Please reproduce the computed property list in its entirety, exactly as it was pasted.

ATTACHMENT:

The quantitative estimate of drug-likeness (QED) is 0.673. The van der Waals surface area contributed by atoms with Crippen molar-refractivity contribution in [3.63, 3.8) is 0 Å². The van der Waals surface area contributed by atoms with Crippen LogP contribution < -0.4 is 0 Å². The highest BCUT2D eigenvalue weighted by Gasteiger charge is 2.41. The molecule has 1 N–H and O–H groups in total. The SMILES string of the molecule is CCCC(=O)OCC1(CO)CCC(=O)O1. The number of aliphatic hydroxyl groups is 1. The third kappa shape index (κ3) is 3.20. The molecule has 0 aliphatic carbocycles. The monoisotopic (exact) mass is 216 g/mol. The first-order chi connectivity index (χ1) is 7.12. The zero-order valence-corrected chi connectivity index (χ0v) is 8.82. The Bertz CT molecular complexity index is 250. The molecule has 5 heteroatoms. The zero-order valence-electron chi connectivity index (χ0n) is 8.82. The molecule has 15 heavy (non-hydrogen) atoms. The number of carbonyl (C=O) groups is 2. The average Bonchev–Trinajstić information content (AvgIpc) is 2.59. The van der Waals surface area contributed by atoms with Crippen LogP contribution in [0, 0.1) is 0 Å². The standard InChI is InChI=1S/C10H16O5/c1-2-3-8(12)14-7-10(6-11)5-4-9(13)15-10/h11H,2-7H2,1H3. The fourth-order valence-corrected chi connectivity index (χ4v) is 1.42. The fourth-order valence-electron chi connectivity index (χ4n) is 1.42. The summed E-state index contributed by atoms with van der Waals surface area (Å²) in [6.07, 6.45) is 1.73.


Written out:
The quantitative estimate of drug-likeness (QED) is 0.673. The van der Waals surface area contributed by atoms with Crippen molar-refractivity contribution in [3.63, 3.8) is 0 Å². The van der Waals surface area contributed by atoms with Crippen LogP contribution < -0.4 is 0 Å². The highest BCUT2D eigenvalue weighted by Gasteiger charge is 2.41. The molecule has 1 N–H and O–H groups in total. The SMILES string of the molecule is CCCC(=O)OCC1(CO)CCC(=O)O1. The number of aliphatic hydroxyl groups is 1. The third kappa shape index (κ3) is 3.20. The molecule has 0 aliphatic carbocycles. The monoisotopic (exact) mass is 216 g/mol. The first-order chi connectivity index (χ1) is 7.12. The zero-order valence-corrected chi connectivity index (χ0v) is 8.82. The Bertz CT molecular complexity index is 250. The molecule has 5 heteroatoms. The zero-order valence-electron chi connectivity index (χ0n) is 8.82. The molecule has 15 heavy (non-hydrogen) atoms. The number of carbonyl (C=O) groups is 2. The average Bonchev–Trinajstić information content (AvgIpc) is 2.59. The van der Waals surface area contributed by atoms with Crippen LogP contribution in [0, 0.1) is 0 Å². The standard InChI is InChI=1S/C10H16O5/c1-2-3-8(12)14-7-10(6-11)5-4-9(13)15-10/h11H,2-7H2,1H3. The fourth-order valence-corrected chi connectivity index (χ4v) is 1.42. The fourth-order valence-electron chi connectivity index (χ4n) is 1.42. The summed E-state index contributed by atoms with van der Waals surface area (Å²) in [6.07, 6.45) is 1.73.